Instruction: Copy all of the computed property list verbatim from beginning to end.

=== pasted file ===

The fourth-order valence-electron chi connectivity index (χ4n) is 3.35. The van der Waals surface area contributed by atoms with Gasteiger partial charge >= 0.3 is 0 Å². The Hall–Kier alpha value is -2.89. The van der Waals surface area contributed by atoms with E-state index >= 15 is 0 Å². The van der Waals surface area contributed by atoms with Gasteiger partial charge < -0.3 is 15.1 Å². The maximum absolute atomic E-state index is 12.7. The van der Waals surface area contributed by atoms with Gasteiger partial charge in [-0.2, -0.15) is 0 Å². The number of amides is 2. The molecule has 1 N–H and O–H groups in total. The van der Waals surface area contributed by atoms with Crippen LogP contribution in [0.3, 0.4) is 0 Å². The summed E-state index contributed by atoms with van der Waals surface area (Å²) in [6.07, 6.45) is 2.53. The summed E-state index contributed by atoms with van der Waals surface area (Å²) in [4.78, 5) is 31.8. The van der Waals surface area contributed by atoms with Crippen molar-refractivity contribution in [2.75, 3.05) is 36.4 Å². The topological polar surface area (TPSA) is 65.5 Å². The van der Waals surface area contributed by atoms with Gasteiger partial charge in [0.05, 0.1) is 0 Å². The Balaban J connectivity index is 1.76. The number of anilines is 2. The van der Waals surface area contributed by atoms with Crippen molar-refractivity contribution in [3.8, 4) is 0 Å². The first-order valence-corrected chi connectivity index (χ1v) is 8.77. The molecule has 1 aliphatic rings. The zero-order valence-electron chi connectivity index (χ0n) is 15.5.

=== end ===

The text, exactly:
The fourth-order valence-electron chi connectivity index (χ4n) is 3.35. The van der Waals surface area contributed by atoms with Gasteiger partial charge >= 0.3 is 0 Å². The Hall–Kier alpha value is -2.89. The van der Waals surface area contributed by atoms with E-state index >= 15 is 0 Å². The van der Waals surface area contributed by atoms with Gasteiger partial charge < -0.3 is 15.1 Å². The maximum absolute atomic E-state index is 12.7. The van der Waals surface area contributed by atoms with Gasteiger partial charge in [-0.2, -0.15) is 0 Å². The number of amides is 2. The molecule has 1 N–H and O–H groups in total. The van der Waals surface area contributed by atoms with Crippen LogP contribution in [0.3, 0.4) is 0 Å². The summed E-state index contributed by atoms with van der Waals surface area (Å²) in [6.07, 6.45) is 2.53. The summed E-state index contributed by atoms with van der Waals surface area (Å²) in [4.78, 5) is 31.8. The van der Waals surface area contributed by atoms with Crippen molar-refractivity contribution in [2.75, 3.05) is 36.4 Å². The topological polar surface area (TPSA) is 65.5 Å². The van der Waals surface area contributed by atoms with Gasteiger partial charge in [0.05, 0.1) is 0 Å². The Balaban J connectivity index is 1.76. The number of anilines is 2. The van der Waals surface area contributed by atoms with Crippen molar-refractivity contribution in [3.8, 4) is 0 Å². The first-order valence-corrected chi connectivity index (χ1v) is 8.77. The molecule has 1 aliphatic rings. The zero-order valence-electron chi connectivity index (χ0n) is 15.5.